Recently a coworker and I encountered a problem that required meeting two conflicting needs. I am sure everyone runs across something like this: “We need to lower costs and increase quality and reduce production time.” Or as the saying goes: “Good, fast, cheap: You can have two of these at most.” While we had several different options for solving the problem, none of them satisfied both needs sufficiently.
To further complicate the matter, my coworker and I had differing opinions on which need was more important. In essence, we had an optimization problem, but without a clearly defined objective. We knew we needed to satisfy both need 1 and need 2, but we didn’t know whether it was better to fully satisfy need 1 at the expense of need 2, fully satisfy need 2 at the expense of need 1, or instead partially satisfy both. I was still trying to figure out how to accurately describe our objective when my coworker decided the problem was solved. He told me “It is clear we each have our own solution and we need to figure out which one of us has the right answer.”
Timeout. How do we know what “right” even means if we don’t know what the objective is? Let’s formulate the problem as a linear program to see how important the choice of objective is. We have two needs and that we want to satisfy. We have limited resources, so we’ll assume that if we completely satisfy then we cannot satisfy at all and vice versa. Also, each need can be satisfied up to 100%. The return in satisfying completely is and the return in satisfying completely is . This gives us the following optimization problem:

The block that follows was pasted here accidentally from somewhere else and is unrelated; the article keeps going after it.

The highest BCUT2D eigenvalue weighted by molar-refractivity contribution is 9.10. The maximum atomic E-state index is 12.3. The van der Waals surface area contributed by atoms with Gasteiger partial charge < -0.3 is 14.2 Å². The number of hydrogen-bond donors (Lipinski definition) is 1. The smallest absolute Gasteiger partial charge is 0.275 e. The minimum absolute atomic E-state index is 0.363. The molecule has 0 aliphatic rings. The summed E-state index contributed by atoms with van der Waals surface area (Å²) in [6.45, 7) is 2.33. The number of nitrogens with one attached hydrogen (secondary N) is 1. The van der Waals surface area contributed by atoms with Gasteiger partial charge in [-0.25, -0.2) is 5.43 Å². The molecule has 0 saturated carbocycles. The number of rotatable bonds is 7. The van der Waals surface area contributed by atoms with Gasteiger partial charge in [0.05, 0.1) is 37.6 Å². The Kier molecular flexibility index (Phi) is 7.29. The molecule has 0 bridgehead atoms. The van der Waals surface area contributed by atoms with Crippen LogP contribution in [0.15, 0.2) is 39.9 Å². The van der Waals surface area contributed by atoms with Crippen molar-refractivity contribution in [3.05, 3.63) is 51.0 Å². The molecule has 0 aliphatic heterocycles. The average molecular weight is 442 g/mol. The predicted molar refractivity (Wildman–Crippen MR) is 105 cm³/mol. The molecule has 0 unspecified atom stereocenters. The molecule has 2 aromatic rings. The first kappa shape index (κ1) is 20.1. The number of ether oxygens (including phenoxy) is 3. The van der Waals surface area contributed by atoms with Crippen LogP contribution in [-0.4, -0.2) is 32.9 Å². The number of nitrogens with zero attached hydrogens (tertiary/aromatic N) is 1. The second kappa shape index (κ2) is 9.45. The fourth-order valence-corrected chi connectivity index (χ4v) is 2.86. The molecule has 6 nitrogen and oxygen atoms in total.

Assume that the value of satisfying each need is the same (i.e. ). Solving the optimization problem tells us that satisfying and in any combination is optimal as long as . But what if we decide that satisfying is 3 times more important than satisfying ? Then solving the problem tells us that we should satisfy completely and ignore . And of course, if we decide that satisfying is 5 times more important than satisfying , then we should completely satisfy and ignore .
Now if my solution is to completely satisfy and my coworker’s solution is to completely satisfy , we are both right 67% of the time if one of the above 3 objectives are used. However, there will be times when one of us will be totally wrong. So in general it seems we both have good solutions, but there is always the risk that one of us will be wrong. This is a trivial example, of course, but it highlights the chance we take by choosing a solution before we fully understand the objective we are trying to meet. A “good” solution is not always the correct solution.
Knowing this, my response to my coworker was “While we have many potential solutions, we won’t know which one is right until we know what our goals are.” The objective is written first in the traditional structure of an optimization problem and it should be defined first when making decisions. Once we know what we want to achieve, we can determine how to get there.